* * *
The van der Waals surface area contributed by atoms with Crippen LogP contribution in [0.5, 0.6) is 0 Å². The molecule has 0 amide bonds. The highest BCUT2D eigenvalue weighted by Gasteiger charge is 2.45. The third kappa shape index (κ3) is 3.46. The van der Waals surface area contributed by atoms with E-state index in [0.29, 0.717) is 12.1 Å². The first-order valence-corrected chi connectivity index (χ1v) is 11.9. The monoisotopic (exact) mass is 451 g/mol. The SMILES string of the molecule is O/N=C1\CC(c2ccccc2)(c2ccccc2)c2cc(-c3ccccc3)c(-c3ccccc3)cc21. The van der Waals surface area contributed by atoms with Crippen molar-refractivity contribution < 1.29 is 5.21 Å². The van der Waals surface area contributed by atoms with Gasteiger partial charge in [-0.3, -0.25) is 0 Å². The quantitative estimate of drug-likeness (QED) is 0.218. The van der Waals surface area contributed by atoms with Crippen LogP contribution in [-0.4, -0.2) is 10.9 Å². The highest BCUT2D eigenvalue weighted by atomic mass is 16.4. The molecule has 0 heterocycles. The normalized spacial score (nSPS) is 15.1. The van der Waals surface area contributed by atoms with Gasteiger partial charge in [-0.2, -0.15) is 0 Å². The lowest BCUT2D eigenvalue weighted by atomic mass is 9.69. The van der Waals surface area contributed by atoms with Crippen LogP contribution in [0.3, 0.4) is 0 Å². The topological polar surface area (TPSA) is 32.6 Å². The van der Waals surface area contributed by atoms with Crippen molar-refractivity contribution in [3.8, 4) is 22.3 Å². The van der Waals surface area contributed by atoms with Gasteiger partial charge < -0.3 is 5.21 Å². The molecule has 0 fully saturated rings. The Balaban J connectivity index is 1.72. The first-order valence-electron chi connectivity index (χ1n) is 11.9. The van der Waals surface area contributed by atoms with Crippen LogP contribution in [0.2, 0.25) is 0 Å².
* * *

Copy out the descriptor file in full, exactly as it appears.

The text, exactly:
The van der Waals surface area contributed by atoms with Crippen LogP contribution in [0.5, 0.6) is 0 Å². The molecule has 0 amide bonds. The highest BCUT2D eigenvalue weighted by Gasteiger charge is 2.45. The third kappa shape index (κ3) is 3.46. The van der Waals surface area contributed by atoms with E-state index in [0.29, 0.717) is 12.1 Å². The first-order valence-corrected chi connectivity index (χ1v) is 11.9. The monoisotopic (exact) mass is 451 g/mol. The SMILES string of the molecule is O/N=C1\CC(c2ccccc2)(c2ccccc2)c2cc(-c3ccccc3)c(-c3ccccc3)cc21. The van der Waals surface area contributed by atoms with Crippen molar-refractivity contribution < 1.29 is 5.21 Å². The van der Waals surface area contributed by atoms with Gasteiger partial charge in [-0.3, -0.25) is 0 Å². The quantitative estimate of drug-likeness (QED) is 0.218. The van der Waals surface area contributed by atoms with Crippen LogP contribution in [-0.4, -0.2) is 10.9 Å². The highest BCUT2D eigenvalue weighted by atomic mass is 16.4. The molecule has 0 heterocycles. The normalized spacial score (nSPS) is 15.1. The van der Waals surface area contributed by atoms with Gasteiger partial charge in [-0.2, -0.15) is 0 Å². The lowest BCUT2D eigenvalue weighted by atomic mass is 9.69. The van der Waals surface area contributed by atoms with Crippen LogP contribution in [0.3, 0.4) is 0 Å². The topological polar surface area (TPSA) is 32.6 Å². The van der Waals surface area contributed by atoms with Crippen molar-refractivity contribution in [3.8, 4) is 22.3 Å². The van der Waals surface area contributed by atoms with Gasteiger partial charge < -0.3 is 5.21 Å². The molecule has 0 fully saturated rings. The Balaban J connectivity index is 1.72. The first-order valence-electron chi connectivity index (χ1n) is 11.9. The van der Waals surface area contributed by atoms with Crippen LogP contribution in [0.2, 0.25) is 0 Å².